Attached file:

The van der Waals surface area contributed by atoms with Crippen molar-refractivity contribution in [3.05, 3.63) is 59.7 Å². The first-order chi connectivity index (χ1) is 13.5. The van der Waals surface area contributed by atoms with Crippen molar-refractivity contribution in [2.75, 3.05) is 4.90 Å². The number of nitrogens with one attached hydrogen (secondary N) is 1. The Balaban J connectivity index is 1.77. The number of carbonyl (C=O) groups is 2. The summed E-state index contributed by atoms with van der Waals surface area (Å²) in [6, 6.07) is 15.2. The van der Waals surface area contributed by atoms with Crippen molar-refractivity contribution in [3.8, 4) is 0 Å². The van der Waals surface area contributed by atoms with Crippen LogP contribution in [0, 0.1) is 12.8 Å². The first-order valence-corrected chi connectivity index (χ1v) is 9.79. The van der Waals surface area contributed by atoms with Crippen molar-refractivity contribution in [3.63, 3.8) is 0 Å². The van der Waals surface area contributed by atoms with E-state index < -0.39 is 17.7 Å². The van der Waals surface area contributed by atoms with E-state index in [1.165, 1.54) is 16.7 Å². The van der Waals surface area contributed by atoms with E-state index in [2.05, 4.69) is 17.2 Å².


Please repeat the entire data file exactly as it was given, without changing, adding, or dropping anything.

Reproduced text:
The van der Waals surface area contributed by atoms with Crippen molar-refractivity contribution in [3.05, 3.63) is 59.7 Å². The first-order chi connectivity index (χ1) is 13.5. The van der Waals surface area contributed by atoms with Crippen molar-refractivity contribution in [2.75, 3.05) is 4.90 Å². The number of nitrogens with one attached hydrogen (secondary N) is 1. The Balaban J connectivity index is 1.77. The number of carbonyl (C=O) groups is 2. The summed E-state index contributed by atoms with van der Waals surface area (Å²) in [6, 6.07) is 15.2. The van der Waals surface area contributed by atoms with Crippen molar-refractivity contribution in [3.8, 4) is 0 Å². The van der Waals surface area contributed by atoms with Crippen LogP contribution in [0, 0.1) is 12.8 Å². The first-order valence-corrected chi connectivity index (χ1v) is 9.79. The van der Waals surface area contributed by atoms with Crippen molar-refractivity contribution in [3.63, 3.8) is 0 Å². The van der Waals surface area contributed by atoms with E-state index < -0.39 is 17.7 Å². The van der Waals surface area contributed by atoms with E-state index in [1.165, 1.54) is 16.7 Å². The van der Waals surface area contributed by atoms with E-state index in [2.05, 4.69) is 17.2 Å².